final until disposition of any timely and authorized motion
under Fla. R. App. P. 9.330 or 9.331.
appeal from the Circuit Court for Leon County. Jackie L.
Thomas, Public Defender, and Kathleen Stover, Assistant
Public Defender, Tallahassee, for Appellant.
Jo Bondi, Attorney General, and Giselle D. Lylen, Assistant
Attorney General, Tallahassee, for Appellee.
ON REMAND FROM THE FLORIDA SUPREME COURT
fall of 2011, Nathan Dygart exchanged messages with someone
he thought was a fourteen-year-old girl named Amber. The two
discussed sports, television, and parents. They also
discussed sex, Dygart becoming increasingly explicit. The
discussions escalated, and Dygart eventually drove to
Tallahassee's Killearn subdivision, where he planned to
have sex with fourteen-year-old "Amber."
arrived in Killearn, Dygart learned there was no
"Amber"; he had been corresponding with a police
detective involved in a sting operation. Officers arrested
Dygart, and the State charged him with two crimes: one
violation of section 847.0135(4)(a), which prohibits
traveling for sex with a child (or someone thought to be a
child) after using a computer to solicit a child for sex; and
one violation of section 847.0135(3)(a), which prohibits
using a computer to solicit a child (or someone thought to be
a child) for sex, whether the perpetrator travels or not.
convicted Dygart on both counts, and the trial judge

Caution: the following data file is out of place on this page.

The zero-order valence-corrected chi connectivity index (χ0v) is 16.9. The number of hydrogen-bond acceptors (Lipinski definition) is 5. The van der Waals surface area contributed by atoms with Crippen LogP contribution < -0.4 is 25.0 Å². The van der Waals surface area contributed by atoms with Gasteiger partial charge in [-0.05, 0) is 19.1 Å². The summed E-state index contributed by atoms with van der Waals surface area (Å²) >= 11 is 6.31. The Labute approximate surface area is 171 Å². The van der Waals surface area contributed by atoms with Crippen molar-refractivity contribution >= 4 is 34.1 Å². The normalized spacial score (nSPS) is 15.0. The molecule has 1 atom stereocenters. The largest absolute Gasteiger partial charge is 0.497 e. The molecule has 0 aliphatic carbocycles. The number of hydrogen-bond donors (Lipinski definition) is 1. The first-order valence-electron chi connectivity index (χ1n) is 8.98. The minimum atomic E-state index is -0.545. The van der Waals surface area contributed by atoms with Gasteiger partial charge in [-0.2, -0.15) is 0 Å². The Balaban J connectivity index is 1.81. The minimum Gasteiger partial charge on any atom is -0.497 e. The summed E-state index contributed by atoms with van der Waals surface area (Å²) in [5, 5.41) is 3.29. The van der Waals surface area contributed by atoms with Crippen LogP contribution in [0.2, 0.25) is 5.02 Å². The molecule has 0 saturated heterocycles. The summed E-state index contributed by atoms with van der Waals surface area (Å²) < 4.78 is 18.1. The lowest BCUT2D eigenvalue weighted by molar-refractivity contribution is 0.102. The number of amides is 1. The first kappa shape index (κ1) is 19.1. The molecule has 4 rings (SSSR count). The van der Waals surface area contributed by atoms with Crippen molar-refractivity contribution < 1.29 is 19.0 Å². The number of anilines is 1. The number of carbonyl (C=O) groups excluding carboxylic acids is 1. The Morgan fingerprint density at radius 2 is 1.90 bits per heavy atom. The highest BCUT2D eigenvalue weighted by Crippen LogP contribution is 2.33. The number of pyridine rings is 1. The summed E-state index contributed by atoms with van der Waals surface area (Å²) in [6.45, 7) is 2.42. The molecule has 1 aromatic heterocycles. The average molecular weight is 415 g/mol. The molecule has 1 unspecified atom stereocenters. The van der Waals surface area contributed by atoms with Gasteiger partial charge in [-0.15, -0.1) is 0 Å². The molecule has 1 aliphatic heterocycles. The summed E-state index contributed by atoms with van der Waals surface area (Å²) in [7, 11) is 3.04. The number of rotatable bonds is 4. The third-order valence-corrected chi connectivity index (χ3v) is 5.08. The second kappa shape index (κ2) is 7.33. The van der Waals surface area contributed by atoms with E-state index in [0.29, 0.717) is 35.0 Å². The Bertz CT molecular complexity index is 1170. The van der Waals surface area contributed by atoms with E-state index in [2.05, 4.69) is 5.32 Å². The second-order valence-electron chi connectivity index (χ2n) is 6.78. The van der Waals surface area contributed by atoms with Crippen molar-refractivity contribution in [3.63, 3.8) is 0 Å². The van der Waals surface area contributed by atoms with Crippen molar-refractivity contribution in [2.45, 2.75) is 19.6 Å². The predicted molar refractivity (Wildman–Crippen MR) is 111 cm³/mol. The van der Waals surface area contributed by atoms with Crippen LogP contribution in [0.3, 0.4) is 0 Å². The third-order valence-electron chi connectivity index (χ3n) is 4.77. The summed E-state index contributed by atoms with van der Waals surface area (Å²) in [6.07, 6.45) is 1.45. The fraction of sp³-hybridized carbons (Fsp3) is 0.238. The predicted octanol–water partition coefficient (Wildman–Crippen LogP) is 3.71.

sentenced him to twenty-four months in prison, plus
sex-offender probation. Dygart appealed, arguing insufficient
evidence, entrapment, and double jeopardy, among others. This
court affirmed with a short opinion that addressed only the
double-jeopardy issue. Dygart v. State, 163 So.3d
1292 (Fla. 1st DCA 2015), quashed by Dygart v.
State, 2016 WL 1700524 (Fla. Apr. 28, 2016). On that
issue, the court concluded it was bound by this court's
earlier precedent holding that "dual convictions for
violation of sections 847.0135(3) and 847.0135(4), Florida
Statutes (2011), do not violate double jeopardy."
Id. The court noted, though, that the supreme court
had granted review in another case involving this same issue.
Id. (citing Shelley v. State, 134 So.3d
1138, 1140-42 (Fla. 2d DCA), review granted, 147
So.3d 527 (Fla. 2014)).
State v. Shelley, the supreme court held that
separate convictions for solicitation and traveling after
solicitation cannot stand if they are "based upon the
same conduct." 176 So.3d 914, 919 (Fla. 2015). The court
expressly disapproved our earlier decision in State v.
Murphy, 124 So.3d 323 (Fla. 1st DCA 2013), which held
the opposite, and on which we had relied in Dygart's
initial appeal. See Dygart, 163 So.3d at 1292. The
supreme court then quashed our initial Dygart
decision, remanding for our reconsideration in light of
Shelley. Dygart, 2016 WL 1700524. We again
Shelley, the law is clear that a single solicitation
cannot support a conviction for solicitation and a separate
conviction for traveling after solicitation. 176 So.3d at
919. Our task, then, is to determine whether
Dygart's two convictions flowed from a single
solicitation-whether they were "based upon the same
conduct." Id.; see also Lee v. State,
223 So.3d 342, 351 (Fla. 1st DCA 2017) (en banc)
("Shelley does not disturb well-established
precedent allowing for multiple punishments where a defendant
commits multiple criminal acts. Accordingly, dual convictions
for solicitation and traveling are not barred by
Shelley and do not violate double jeopardy, if the
record demonstrates that the defendant made two or more
solicitations. Rather, the holding in Shelley is
limited to cases where the defendant is convicted of both
solicitation and traveling after solicitation based on a
single act of solicitation."), review granted,
SC17-1555 (Feb. 8, 2018).
bears the burden to show that the record demonstrates a